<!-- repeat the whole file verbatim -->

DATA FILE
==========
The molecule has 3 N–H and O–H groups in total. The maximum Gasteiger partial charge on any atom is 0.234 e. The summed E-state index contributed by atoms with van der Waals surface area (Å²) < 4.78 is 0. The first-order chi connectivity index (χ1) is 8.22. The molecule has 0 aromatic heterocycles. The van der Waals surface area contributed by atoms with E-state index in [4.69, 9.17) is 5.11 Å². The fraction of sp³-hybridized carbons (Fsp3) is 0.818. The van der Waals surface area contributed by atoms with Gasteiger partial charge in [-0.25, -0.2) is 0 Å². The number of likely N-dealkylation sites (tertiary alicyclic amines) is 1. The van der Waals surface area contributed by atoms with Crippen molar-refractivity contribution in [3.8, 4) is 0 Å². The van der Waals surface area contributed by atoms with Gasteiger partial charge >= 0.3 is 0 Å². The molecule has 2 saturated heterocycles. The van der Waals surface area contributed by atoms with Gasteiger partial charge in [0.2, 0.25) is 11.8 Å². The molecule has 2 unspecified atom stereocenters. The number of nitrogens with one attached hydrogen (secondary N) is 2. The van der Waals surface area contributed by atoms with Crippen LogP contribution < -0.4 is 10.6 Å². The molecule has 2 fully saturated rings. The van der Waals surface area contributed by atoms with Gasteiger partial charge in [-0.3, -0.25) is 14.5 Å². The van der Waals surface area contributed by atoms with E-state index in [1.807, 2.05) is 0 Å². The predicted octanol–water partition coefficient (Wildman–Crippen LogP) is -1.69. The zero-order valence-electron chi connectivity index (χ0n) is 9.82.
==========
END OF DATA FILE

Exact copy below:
The molecule has 3 N–H and O–H groups in total. The maximum Gasteiger partial charge on any atom is 0.234 e. The summed E-state index contributed by atoms with van der Waals surface area (Å²) < 4.78 is 0. The first-order chi connectivity index (χ1) is 8.22. The molecule has 0 aromatic heterocycles. The van der Waals surface area contributed by atoms with E-state index in [4.69, 9.17) is 5.11 Å². The fraction of sp³-hybridized carbons (Fsp3) is 0.818. The van der Waals surface area contributed by atoms with Gasteiger partial charge in [-0.25, -0.2) is 0 Å². The number of likely N-dealkylation sites (tertiary alicyclic amines) is 1. The van der Waals surface area contributed by atoms with Crippen molar-refractivity contribution in [3.8, 4) is 0 Å². The van der Waals surface area contributed by atoms with Gasteiger partial charge >= 0.3 is 0 Å². The molecule has 2 saturated heterocycles. The van der Waals surface area contributed by atoms with Gasteiger partial charge in [0.2, 0.25) is 11.8 Å². The molecule has 2 unspecified atom stereocenters. The number of nitrogens with one attached hydrogen (secondary N) is 2. The van der Waals surface area contributed by atoms with Crippen LogP contribution < -0.4 is 10.6 Å². The molecule has 2 fully saturated rings. The van der Waals surface area contributed by atoms with Gasteiger partial charge in [-0.3, -0.25) is 14.5 Å². The van der Waals surface area contributed by atoms with E-state index in [1.807, 2.05) is 0 Å². The predicted octanol–water partition coefficient (Wildman–Crippen LogP) is -1.69. The zero-order valence-electron chi connectivity index (χ0n) is 9.82.